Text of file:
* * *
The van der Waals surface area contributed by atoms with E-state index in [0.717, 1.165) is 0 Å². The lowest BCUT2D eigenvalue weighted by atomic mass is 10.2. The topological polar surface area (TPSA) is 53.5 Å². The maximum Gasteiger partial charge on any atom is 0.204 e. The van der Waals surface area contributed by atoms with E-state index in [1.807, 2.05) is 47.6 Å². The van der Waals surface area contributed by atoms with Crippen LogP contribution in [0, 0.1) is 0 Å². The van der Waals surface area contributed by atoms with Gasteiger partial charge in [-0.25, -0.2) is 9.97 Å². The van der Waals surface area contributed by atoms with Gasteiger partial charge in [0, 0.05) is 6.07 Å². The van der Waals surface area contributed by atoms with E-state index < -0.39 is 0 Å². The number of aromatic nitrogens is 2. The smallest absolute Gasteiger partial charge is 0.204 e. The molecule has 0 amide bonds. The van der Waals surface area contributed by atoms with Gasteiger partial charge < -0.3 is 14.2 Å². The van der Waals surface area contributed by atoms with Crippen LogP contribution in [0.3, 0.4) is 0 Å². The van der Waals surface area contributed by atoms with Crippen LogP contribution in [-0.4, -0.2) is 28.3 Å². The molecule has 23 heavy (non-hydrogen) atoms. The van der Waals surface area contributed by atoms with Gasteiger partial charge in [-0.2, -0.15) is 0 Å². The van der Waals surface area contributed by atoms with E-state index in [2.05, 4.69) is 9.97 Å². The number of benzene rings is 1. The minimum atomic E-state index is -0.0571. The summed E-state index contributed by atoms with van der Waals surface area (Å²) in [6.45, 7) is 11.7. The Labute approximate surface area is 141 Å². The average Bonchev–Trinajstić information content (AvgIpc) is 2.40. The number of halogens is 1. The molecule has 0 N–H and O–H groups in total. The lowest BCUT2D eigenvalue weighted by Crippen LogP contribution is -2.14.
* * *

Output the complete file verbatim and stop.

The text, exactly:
The van der Waals surface area contributed by atoms with E-state index in [0.717, 1.165) is 0 Å². The lowest BCUT2D eigenvalue weighted by atomic mass is 10.2. The topological polar surface area (TPSA) is 53.5 Å². The maximum Gasteiger partial charge on any atom is 0.204 e. The van der Waals surface area contributed by atoms with E-state index in [1.807, 2.05) is 47.6 Å². The van der Waals surface area contributed by atoms with Crippen LogP contribution in [0, 0.1) is 0 Å². The van der Waals surface area contributed by atoms with Gasteiger partial charge in [-0.25, -0.2) is 9.97 Å². The van der Waals surface area contributed by atoms with Gasteiger partial charge in [0, 0.05) is 6.07 Å². The van der Waals surface area contributed by atoms with E-state index < -0.39 is 0 Å². The number of aromatic nitrogens is 2. The smallest absolute Gasteiger partial charge is 0.204 e. The molecule has 0 amide bonds. The van der Waals surface area contributed by atoms with Gasteiger partial charge < -0.3 is 14.2 Å². The van der Waals surface area contributed by atoms with Crippen LogP contribution in [0.3, 0.4) is 0 Å². The van der Waals surface area contributed by atoms with Crippen LogP contribution in [-0.4, -0.2) is 28.3 Å². The molecule has 23 heavy (non-hydrogen) atoms. The van der Waals surface area contributed by atoms with Gasteiger partial charge in [-0.2, -0.15) is 0 Å². The van der Waals surface area contributed by atoms with E-state index in [2.05, 4.69) is 9.97 Å². The number of benzene rings is 1. The minimum atomic E-state index is -0.0571. The summed E-state index contributed by atoms with van der Waals surface area (Å²) in [6.45, 7) is 11.7. The Labute approximate surface area is 141 Å². The average Bonchev–Trinajstić information content (AvgIpc) is 2.40. The number of halogens is 1. The molecule has 0 N–H and O–H groups in total. The lowest BCUT2D eigenvalue weighted by Crippen LogP contribution is -2.14.